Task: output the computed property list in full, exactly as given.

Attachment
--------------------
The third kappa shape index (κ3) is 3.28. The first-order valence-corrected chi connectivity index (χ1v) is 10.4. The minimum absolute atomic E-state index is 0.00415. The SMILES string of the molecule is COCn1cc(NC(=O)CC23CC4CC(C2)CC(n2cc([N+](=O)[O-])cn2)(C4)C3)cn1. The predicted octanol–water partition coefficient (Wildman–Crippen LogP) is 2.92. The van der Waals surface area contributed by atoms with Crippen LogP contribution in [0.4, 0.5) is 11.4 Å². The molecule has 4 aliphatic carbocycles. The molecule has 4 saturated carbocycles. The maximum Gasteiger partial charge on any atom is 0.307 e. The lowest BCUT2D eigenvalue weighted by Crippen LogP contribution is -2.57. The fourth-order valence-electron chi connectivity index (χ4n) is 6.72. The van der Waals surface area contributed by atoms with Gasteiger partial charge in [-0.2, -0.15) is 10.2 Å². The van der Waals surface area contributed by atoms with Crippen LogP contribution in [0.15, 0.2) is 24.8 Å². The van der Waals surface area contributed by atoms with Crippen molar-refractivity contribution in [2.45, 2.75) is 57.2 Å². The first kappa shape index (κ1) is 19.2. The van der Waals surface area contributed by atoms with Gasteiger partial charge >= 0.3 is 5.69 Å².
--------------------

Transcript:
The third kappa shape index (κ3) is 3.28. The first-order valence-corrected chi connectivity index (χ1v) is 10.4. The minimum absolute atomic E-state index is 0.00415. The SMILES string of the molecule is COCn1cc(NC(=O)CC23CC4CC(C2)CC(n2cc([N+](=O)[O-])cn2)(C4)C3)cn1. The predicted octanol–water partition coefficient (Wildman–Crippen LogP) is 2.92. The van der Waals surface area contributed by atoms with Crippen LogP contribution in [0.4, 0.5) is 11.4 Å². The molecule has 4 aliphatic carbocycles. The molecule has 4 saturated carbocycles. The maximum Gasteiger partial charge on any atom is 0.307 e. The lowest BCUT2D eigenvalue weighted by Crippen LogP contribution is -2.57. The fourth-order valence-electron chi connectivity index (χ4n) is 6.72. The van der Waals surface area contributed by atoms with Gasteiger partial charge in [-0.2, -0.15) is 10.2 Å². The van der Waals surface area contributed by atoms with Crippen LogP contribution in [0.15, 0.2) is 24.8 Å². The van der Waals surface area contributed by atoms with Crippen molar-refractivity contribution in [2.45, 2.75) is 57.2 Å². The first kappa shape index (κ1) is 19.2. The van der Waals surface area contributed by atoms with Gasteiger partial charge >= 0.3 is 5.69 Å².